Opposites Attract: Self Portrait Prints

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We made Styrofoam printing plates of our faces by tracing photographs of ourselves in profile and/or “three quarter” view. We printed double images of our faces in black and/or white ink on a variety of papers, and filled the background of the paper with a colorful pattern made by repeatedly stamping a carved eraser. (We created paper “masks” to protect our face images when printing our background design.)  Learning how to control all the variables of printmaking was a key to a successful project! We made many versions of these prints, experimenting with position, paper, and ink color to create unique interpretations of the assignment. As a final embellishment, colored pencil was used to emphasize some of the edges of our printed lines.

For more detailed instructions on how to do this lesson, read on!

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We begin this lesson with a photo shoot! Using my cell phone, I take several shots of each student, both in profile and ¾ view. Alternatively, I allow students to take their own selfies (or photograph each other,) and share these pictures with me via Airdrop or another sharing service. Once photos have been approved by all parties, I print them out, roughly 8” by 10”.

Students then lay a sheet of tracing paper over the photo. Using a light table or a window, students use pencil to simplify their image into a contour line drawing—No shading or value! I discuss the importance of including “major edges”— features that have a strong definition or edge, as opposed to areas of shadow or tone. Sometimes, less is more: a few well-placed lines can accurately suggest a nose in ¾ view for example, whereas too much definition can result in the dreaded “Mr. Potato Head Nose Syndrome”— (An over-defined nose will look like it’s been stuck on to your face!) Hair and how it flows is important, but don’t outline every strand. Clothing details and major seams and folds are important to show form, but don’t worry about small patterns or text/graphics on the clothes.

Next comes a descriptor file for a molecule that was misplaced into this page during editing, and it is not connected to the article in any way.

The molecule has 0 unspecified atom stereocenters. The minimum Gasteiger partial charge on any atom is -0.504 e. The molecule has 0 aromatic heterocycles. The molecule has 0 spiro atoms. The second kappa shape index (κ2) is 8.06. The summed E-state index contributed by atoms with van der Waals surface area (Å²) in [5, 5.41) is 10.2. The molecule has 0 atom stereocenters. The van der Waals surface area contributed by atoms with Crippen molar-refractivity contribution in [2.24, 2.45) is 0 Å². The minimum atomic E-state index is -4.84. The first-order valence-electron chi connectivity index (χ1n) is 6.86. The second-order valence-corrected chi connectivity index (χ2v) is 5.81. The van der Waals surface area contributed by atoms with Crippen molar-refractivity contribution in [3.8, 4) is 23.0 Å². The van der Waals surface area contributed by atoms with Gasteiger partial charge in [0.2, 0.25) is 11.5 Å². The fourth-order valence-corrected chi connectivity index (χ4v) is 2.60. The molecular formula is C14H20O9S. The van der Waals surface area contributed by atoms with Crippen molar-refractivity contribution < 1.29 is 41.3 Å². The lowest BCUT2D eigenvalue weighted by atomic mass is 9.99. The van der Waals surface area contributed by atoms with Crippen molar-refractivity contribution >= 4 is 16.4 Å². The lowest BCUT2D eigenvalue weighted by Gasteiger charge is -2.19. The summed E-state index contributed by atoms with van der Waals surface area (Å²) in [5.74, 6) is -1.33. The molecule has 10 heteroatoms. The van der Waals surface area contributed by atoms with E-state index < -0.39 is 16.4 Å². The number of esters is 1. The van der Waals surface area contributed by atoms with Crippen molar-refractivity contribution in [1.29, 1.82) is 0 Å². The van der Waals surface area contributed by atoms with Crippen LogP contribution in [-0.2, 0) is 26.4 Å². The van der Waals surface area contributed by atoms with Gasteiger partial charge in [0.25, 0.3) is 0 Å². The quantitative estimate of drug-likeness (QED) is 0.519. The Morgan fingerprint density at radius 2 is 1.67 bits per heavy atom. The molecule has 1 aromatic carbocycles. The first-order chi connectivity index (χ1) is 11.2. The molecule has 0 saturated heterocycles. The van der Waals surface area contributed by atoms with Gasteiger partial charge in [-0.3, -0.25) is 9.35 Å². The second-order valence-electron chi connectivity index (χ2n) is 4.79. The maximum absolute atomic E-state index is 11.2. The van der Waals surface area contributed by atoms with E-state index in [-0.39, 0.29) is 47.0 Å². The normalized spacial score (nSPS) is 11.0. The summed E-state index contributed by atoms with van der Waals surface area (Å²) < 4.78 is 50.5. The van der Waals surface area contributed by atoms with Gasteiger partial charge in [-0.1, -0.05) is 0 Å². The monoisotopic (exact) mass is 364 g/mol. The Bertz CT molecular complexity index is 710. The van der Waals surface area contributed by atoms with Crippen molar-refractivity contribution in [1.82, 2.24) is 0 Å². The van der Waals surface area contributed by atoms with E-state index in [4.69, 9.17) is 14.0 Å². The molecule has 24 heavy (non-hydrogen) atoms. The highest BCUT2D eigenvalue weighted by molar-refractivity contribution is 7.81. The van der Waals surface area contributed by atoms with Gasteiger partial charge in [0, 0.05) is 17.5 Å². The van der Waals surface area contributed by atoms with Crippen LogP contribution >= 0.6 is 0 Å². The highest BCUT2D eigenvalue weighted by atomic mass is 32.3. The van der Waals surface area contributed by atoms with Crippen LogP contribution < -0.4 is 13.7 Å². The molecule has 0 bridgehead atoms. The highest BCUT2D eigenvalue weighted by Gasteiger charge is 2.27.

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 Students tracing their photographs:

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Sliding plain paper under the tracing is a good way to check your progress: